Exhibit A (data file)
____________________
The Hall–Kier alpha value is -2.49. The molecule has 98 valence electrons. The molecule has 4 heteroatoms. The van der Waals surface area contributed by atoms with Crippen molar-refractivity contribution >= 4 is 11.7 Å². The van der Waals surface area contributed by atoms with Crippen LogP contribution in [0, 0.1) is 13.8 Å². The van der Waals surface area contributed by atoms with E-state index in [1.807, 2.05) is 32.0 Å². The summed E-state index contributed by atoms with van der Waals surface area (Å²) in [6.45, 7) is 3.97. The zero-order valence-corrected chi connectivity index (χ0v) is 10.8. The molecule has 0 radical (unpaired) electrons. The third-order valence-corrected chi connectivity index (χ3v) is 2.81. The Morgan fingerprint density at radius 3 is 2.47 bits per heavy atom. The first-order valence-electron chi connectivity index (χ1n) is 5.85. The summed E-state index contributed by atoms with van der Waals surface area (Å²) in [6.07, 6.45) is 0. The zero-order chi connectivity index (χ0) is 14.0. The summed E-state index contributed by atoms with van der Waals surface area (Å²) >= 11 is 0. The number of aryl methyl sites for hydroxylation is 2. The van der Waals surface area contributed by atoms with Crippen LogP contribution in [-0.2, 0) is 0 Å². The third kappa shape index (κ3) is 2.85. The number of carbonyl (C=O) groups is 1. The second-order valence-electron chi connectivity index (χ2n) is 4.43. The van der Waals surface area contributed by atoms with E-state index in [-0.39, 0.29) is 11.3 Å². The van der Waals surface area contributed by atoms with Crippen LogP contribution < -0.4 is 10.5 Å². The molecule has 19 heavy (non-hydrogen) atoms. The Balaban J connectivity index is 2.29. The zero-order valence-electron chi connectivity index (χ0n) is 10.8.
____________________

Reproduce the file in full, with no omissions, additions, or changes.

The Hall–Kier alpha value is -2.49. The molecule has 98 valence electrons. The molecule has 4 heteroatoms. The van der Waals surface area contributed by atoms with Crippen molar-refractivity contribution >= 4 is 11.7 Å². The van der Waals surface area contributed by atoms with Crippen LogP contribution in [0, 0.1) is 13.8 Å². The van der Waals surface area contributed by atoms with E-state index in [1.807, 2.05) is 32.0 Å². The summed E-state index contributed by atoms with van der Waals surface area (Å²) in [6.45, 7) is 3.97. The zero-order valence-corrected chi connectivity index (χ0v) is 10.8. The molecule has 0 radical (unpaired) electrons. The third-order valence-corrected chi connectivity index (χ3v) is 2.81. The Morgan fingerprint density at radius 3 is 2.47 bits per heavy atom. The first-order valence-electron chi connectivity index (χ1n) is 5.85. The summed E-state index contributed by atoms with van der Waals surface area (Å²) in [6.07, 6.45) is 0. The zero-order chi connectivity index (χ0) is 14.0. The summed E-state index contributed by atoms with van der Waals surface area (Å²) >= 11 is 0. The number of aryl methyl sites for hydroxylation is 2. The van der Waals surface area contributed by atoms with Crippen LogP contribution in [-0.2, 0) is 0 Å². The third kappa shape index (κ3) is 2.85. The number of carbonyl (C=O) groups is 1. The second-order valence-electron chi connectivity index (χ2n) is 4.43. The van der Waals surface area contributed by atoms with E-state index in [-0.39, 0.29) is 11.3 Å². The van der Waals surface area contributed by atoms with Crippen LogP contribution < -0.4 is 10.5 Å². The molecule has 19 heavy (non-hydrogen) atoms. The Balaban J connectivity index is 2.29. The zero-order valence-electron chi connectivity index (χ0n) is 10.8.